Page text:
Perhaps it is a cultural phenomenon or just a common character flaw, but Americans seem to demonstrate an ongoing overconfidence in their knowledge and abilities. This has clearly been established by the ongoing skill gap surveys, but also in the average American’s perception of their education and capabilities relative to other countries. On average, 16 other industrialized countries scored above the United States in science, and 23 scored above the U.S. in math. Interestingly though, America’s self assessment places the country in the top 3, suggesting that while Americans are performing in a subpar manner compared the rest of the World, surveys indicate the U.S. population rates themselves as outstanding. This is not only a problem in manufacturing, technologies and work skill readiness across disciplines, but has also bled into the average citizen’s everyday interactions.
The American Thoracic Society (ATS) released new official clinical practice guidelines on the diagnosis and management of exercise-induced bronchoconstriction (EIB) published in the American Journal of Respiratory and Critical Care Medicine. EIB is the acute airway narrowing that occurs as a result of exercise-induced stress. According to Jonathan Parsons, MD, associate professor of internal medicine and associate director of The Ohio State University Asthma Center and chair of the committee that drafted the statement, "While a large proportion of asthma patients experience exercise-induced respiratory symptoms, EIB also occurs frequently in subjects without asthma." Among asthma suffers EIB is currently unknown, however it is estimated that 20% of those not diagnosed with asthma do suffer from EIB. That number jumps to a range between 30% and 70% for Olympic and elite-level athletes.
Would it help consumers if they could actually make an educated decision on what to eat at restaurants? Would people actually select a breakfast muffin if they knew it had 600 kcal? Unlike cooking at home, diners are subject to menus without complete transparency. While the restaurant industry looks to implement new rules requiring chains with 20 or more locations to post caloric content information, wouldn’t it be reasonable for all restaurants to provide consumers with the nutritional content of their products? With the new federal rules approximately 50% of the nation's restaurant locations but will be exempt from review requirements. To underscore the real concern, researchers at the Jean Mayer USDA Human Nutrition Research Center on Aging (HNRCA) at Tufts University analyzed meals from independent and small-chain restaurants. They found that on average, per portion size, caloric density was two to three times the estimated calorie needs of an individual adult at a single meal and 66% of typical daily calorie requirements.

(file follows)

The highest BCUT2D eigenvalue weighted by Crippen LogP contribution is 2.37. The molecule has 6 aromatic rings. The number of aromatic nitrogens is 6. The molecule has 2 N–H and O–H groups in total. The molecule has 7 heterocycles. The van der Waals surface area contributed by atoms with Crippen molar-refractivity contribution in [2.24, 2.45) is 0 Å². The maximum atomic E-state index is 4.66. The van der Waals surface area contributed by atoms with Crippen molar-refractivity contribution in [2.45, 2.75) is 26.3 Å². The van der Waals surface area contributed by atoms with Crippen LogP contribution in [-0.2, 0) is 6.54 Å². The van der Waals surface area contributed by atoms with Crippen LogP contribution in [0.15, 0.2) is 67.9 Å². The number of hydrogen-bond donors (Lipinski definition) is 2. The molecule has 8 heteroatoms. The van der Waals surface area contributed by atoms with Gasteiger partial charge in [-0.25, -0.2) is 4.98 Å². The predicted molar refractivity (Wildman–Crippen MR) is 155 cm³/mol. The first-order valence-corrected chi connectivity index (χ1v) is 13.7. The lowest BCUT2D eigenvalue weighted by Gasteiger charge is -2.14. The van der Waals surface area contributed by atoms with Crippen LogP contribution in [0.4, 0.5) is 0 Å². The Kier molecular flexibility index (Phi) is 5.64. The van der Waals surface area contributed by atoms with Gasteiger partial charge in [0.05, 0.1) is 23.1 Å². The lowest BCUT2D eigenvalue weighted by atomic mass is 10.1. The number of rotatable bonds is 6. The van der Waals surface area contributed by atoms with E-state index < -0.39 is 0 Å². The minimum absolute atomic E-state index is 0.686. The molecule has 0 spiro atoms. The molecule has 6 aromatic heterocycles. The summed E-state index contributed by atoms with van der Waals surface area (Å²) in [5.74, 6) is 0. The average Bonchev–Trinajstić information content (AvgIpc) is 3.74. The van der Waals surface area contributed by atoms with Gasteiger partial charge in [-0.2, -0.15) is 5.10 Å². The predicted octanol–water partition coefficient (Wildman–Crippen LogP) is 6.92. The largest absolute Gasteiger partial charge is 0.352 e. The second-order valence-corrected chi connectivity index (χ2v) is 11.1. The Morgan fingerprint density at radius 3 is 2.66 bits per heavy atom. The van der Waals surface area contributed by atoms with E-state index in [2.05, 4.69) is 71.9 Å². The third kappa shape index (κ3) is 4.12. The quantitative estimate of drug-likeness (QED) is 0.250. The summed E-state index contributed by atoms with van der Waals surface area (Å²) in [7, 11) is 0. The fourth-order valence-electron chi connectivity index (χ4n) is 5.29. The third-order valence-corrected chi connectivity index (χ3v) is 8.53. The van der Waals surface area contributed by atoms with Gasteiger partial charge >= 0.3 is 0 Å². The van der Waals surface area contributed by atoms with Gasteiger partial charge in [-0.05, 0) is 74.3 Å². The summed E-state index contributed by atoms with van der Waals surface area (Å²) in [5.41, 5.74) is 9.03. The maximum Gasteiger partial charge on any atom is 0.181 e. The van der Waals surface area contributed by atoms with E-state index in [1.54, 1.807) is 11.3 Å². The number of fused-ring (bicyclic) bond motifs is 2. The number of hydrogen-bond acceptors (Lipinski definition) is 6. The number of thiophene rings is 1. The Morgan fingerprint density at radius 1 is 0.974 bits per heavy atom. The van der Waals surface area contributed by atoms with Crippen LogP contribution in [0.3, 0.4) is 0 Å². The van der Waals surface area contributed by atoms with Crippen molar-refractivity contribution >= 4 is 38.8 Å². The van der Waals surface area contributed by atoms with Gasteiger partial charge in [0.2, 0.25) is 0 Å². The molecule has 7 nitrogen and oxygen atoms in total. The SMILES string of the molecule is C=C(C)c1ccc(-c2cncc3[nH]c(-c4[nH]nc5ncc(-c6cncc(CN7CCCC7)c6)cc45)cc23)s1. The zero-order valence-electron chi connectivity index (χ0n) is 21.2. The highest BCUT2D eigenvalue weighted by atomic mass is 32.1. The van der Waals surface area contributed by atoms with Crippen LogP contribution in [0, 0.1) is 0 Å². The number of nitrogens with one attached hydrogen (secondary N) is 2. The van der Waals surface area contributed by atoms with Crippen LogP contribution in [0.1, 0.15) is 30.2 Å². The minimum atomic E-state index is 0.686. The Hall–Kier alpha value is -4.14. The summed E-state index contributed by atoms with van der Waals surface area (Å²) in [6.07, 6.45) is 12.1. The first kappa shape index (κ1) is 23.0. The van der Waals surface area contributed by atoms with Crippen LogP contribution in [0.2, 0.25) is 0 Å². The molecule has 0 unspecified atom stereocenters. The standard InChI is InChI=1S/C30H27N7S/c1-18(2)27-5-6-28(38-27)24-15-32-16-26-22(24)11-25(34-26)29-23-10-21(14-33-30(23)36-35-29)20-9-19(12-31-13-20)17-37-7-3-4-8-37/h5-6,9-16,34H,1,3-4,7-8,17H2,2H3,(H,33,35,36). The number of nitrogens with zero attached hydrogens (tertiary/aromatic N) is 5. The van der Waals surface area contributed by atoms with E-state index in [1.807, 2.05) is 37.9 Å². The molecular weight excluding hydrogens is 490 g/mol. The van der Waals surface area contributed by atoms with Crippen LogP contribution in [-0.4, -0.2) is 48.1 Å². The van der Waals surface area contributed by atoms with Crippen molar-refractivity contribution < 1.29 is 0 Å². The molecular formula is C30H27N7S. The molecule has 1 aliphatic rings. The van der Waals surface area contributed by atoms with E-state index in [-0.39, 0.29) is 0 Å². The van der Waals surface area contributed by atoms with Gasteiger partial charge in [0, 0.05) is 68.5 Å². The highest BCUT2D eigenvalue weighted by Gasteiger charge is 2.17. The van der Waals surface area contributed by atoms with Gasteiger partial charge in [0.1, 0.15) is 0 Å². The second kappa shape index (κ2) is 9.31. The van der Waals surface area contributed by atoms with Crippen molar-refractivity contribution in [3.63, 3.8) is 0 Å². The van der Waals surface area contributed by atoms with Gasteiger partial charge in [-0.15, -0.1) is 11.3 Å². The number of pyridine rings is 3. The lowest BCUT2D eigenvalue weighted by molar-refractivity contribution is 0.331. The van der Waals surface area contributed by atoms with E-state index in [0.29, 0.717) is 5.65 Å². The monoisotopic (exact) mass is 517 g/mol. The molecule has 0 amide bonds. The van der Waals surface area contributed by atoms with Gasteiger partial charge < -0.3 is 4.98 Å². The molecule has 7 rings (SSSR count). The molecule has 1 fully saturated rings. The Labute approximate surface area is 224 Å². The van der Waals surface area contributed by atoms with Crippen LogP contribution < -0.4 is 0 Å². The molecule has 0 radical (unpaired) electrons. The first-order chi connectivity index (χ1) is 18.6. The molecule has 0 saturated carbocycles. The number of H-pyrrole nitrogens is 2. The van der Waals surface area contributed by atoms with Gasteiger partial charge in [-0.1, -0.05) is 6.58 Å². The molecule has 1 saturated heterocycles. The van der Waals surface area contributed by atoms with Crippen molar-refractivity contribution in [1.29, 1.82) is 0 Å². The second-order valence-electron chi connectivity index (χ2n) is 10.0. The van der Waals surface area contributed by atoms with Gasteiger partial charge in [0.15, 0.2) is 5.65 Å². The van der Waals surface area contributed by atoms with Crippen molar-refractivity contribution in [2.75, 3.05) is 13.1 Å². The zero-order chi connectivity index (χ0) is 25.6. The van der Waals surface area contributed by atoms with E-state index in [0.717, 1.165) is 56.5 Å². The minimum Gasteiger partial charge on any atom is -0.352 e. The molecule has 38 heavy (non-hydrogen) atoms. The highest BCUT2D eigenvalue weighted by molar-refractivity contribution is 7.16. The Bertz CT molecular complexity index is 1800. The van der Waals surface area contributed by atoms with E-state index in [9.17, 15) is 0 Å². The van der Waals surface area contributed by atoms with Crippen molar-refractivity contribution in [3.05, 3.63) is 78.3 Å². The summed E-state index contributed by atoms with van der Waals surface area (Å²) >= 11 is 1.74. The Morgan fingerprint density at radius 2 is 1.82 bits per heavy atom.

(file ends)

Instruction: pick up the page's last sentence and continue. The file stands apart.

According to the American Heart Association if you cannot run or jog you can just as easily lower your risk of high blood pressure, high cholesterol and diabetes by taking a brisk walk. Recent findings reported in the American Heart Association journal Arteriosclerosis, Thrombosis and Vascular Biology suggest that when walking and running are matched for energy expenditure, the benefits for disease prevention become similar.
Many health conscious consumers already remove the yolk from the high-protein whites of eggs (between 5-7g per serving depending on size) to reduce the fat and cholesterol content. Recent findings suggest that there may be additional benefit to consuming more egg whites; specifically the positive effects it may have on blood pressure. University professors presented their findings at the 245th National Meeting & Exposition of the American Chemical Society (ACS).
The increased popularity of social interaction in guided exercise instruction has allowed personal training to take on an expanded role into small group coaching. This training style allows participants to enjoy instruction from a qualified professional, which in turn provides a greater reach to client markets who otherwise would be unable to participate due to lack of resources or an interest in the one-on-one model. The added benefit, documented from data on participation rates, suggest that the small group model may be superior in terms of retention, weekly participation and overall motivation. There seems to be a matrix between professional instruction, social interaction/inadvertent competition, and the collective motivation of the combined peer and instructor support. This bodes well for all stakeholders and defines an important evaluative component of one’s program. Ensuring it meets these criteria warrants an audit of weekly participation rates, participant perceived value (enjoyment and motivation), as well as the average tenure of participation.